Yes. It's very gratifying. speak to their needs, to their hunger, to their need to cry in certain ways at certain times. I speak to their need to know their own evil at times. One of my most popular stories is called "All Summer in a Day," which is a very sad and terrible story about a bunch of children who lock this little girl away in a closet on the planet Venus on the one day of the year when the sun comes out. The rest of the days it rains. And they lock her away so she misses the sun. And when the sun goes away they let her out of the closet. That's the end of the story. Well, kids read that and know exactly what I'm talking about. I'm talking about them and their own evil, their own genetic evil, which we have to learn to control as we grow up.
Where are you most vulnerable?
With my friends and my children. With my wife. And when I was younger, with my love affairs. You have to be vulnerable there.
You are vulnerable to your children?
Oh, very much so. And it's very hurtful. I have four daughters and you have to learn how to go through their experiences. They're not necessarily destroyed by them but if they're not careful they can destroy you. Because you get sometimes much more deeply involved in them than your children seem to be.
How about the current state of our nation? How would you describe us?
Blasphemous. That's good, essentially, but gives us problems. When we exploded here on this continent a couple of hundred years ago we said, "I don't like the way things are put together. I'm going to change things. I'm going to survive. I'm going to (in the words of Faulkner) prevail." So in medicine and in every other area of science and in our cities, we have attacked nature. This has gotten us into quite a bit of trouble in the last few years. We've attacked nature much too violently in some areas. We have the tough moral problem of deciding whether or not we want to use, say, DDT or stop using it and let two million people die each year as a result of malaria. That's a very interesting decision, isn't it? And when you see a baby dying in front of you, you make the decision in favor of DDT. You have to. You take your chances on the balances. So in our technologies we are revolutionary, and in the midst of our revolutions we are blasphemous because we've gone against all of the constants, or what we thought were constants in religious terms. We've said, "We will live to be not just three score and 10, but five score and 10, why not? Let's try it."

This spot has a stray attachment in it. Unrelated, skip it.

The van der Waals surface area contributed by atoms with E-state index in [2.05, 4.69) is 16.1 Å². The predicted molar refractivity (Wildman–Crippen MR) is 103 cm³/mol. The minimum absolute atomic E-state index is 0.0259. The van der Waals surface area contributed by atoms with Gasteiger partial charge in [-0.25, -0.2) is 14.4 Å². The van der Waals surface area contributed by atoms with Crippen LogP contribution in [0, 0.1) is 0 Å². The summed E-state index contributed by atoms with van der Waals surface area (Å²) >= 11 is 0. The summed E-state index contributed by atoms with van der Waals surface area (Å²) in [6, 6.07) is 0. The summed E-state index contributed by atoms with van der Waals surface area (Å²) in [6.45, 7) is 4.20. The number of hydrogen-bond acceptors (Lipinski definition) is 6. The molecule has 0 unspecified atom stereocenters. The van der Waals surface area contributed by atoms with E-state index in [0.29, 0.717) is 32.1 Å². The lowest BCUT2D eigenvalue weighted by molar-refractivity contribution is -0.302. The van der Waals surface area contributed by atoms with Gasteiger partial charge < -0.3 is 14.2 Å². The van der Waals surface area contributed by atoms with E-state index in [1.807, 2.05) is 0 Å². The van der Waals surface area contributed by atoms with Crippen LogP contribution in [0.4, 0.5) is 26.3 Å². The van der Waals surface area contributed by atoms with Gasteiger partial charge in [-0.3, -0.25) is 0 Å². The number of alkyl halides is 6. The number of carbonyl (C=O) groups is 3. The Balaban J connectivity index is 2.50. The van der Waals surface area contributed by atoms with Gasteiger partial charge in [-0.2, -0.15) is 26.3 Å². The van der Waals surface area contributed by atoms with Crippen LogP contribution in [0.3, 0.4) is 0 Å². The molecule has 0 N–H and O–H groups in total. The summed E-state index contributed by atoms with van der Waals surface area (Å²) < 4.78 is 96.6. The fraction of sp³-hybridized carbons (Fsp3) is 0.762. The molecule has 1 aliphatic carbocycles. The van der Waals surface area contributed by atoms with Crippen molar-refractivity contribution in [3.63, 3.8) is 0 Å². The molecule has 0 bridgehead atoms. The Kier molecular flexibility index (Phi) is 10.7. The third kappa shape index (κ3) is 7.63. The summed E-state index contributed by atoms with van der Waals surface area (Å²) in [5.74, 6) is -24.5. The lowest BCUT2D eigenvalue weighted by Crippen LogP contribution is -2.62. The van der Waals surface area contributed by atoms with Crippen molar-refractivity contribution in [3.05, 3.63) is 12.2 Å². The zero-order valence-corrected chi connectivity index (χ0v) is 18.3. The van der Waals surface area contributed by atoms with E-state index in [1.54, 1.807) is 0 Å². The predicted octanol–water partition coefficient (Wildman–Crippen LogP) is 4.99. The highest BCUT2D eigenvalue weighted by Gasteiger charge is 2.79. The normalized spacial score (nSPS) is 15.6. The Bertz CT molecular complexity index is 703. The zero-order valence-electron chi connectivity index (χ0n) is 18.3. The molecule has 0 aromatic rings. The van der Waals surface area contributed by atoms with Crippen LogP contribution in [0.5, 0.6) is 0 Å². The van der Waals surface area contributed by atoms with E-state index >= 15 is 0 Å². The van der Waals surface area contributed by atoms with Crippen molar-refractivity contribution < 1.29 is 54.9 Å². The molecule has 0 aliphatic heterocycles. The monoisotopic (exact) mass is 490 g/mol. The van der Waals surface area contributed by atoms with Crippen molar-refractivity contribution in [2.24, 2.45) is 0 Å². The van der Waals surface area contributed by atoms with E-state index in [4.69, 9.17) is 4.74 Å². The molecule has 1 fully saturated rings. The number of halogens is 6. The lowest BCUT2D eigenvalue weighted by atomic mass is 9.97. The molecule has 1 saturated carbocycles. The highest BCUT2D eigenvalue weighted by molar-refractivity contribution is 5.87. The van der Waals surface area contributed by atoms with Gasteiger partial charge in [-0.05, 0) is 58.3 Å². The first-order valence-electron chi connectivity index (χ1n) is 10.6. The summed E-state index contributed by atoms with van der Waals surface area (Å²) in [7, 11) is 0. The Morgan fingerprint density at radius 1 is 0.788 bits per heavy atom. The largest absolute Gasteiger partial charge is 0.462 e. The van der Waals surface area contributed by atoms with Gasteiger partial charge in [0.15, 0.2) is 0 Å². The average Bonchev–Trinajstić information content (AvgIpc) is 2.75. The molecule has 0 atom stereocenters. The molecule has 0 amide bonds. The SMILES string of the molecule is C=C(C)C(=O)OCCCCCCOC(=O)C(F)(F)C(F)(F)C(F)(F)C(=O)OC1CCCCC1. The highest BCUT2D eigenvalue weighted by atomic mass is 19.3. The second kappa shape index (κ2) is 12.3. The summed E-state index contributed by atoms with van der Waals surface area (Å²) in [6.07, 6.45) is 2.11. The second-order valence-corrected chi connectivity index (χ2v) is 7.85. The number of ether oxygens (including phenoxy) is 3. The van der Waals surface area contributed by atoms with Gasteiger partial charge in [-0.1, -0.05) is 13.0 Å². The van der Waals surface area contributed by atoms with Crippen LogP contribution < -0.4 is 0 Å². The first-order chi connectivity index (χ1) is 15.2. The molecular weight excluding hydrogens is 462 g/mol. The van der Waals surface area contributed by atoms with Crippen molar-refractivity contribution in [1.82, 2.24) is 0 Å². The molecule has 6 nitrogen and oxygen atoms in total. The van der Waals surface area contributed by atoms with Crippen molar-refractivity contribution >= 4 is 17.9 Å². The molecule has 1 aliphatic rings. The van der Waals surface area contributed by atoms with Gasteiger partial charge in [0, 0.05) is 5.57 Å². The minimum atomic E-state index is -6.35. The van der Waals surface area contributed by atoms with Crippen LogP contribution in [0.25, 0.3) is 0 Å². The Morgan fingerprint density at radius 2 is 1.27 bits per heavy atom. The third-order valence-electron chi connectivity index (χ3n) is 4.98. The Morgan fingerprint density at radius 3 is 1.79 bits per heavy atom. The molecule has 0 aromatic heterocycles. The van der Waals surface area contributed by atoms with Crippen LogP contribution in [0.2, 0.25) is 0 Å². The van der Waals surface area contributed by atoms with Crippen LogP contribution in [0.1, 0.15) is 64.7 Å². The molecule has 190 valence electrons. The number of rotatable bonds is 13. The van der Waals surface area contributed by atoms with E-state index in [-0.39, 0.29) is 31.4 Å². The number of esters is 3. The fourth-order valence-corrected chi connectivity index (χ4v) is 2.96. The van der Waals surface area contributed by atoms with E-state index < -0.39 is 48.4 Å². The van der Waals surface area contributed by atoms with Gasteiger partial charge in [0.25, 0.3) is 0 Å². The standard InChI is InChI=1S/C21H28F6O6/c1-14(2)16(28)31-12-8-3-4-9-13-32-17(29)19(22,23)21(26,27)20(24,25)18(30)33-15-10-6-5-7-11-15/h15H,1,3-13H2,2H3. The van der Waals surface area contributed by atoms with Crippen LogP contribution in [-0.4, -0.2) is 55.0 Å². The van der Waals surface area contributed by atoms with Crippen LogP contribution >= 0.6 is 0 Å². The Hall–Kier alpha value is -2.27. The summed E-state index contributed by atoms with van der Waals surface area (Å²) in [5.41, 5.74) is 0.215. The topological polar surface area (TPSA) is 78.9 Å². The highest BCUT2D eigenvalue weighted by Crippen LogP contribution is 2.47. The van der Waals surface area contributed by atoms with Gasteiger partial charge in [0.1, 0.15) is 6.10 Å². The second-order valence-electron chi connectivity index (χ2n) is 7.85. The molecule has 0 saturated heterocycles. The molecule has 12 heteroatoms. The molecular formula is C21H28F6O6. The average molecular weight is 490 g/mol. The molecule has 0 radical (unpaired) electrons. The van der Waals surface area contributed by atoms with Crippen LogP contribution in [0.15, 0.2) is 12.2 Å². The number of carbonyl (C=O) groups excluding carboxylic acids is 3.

How do you talk to someone like Beckett who says it's not even worth trying?
Well, I wish he'd slit his wrists and quit. He's a terrible bore. He's a very special case. He is a praying mantis without jaws, and he's wandering around the library somewhere in the shadows and he's been dead for years. He has nothing to offer the living. He's in a catacomb. He's the guy that comes with bad breath in the middle of your love affair and leans over your shoulder. To hell with him. I'm busy making babies and he's telling me everyone is dead. But I've got the proof and he doesn't.
What was the happiest time in your life?
When I was a high school senior I knew it would be years before I would be happy in quite the same way again as I was that last year in high school when everything was going my way. I had written a student talent review. I was accepted in the student body. I was loved by a few people and admired by a few people. So I went up on the top of the school, at sunset, before the last performance of a play I was in, and wept because knew it would be years before I would be loved again. But I could see it coming and I was ready for it and I got in and worked.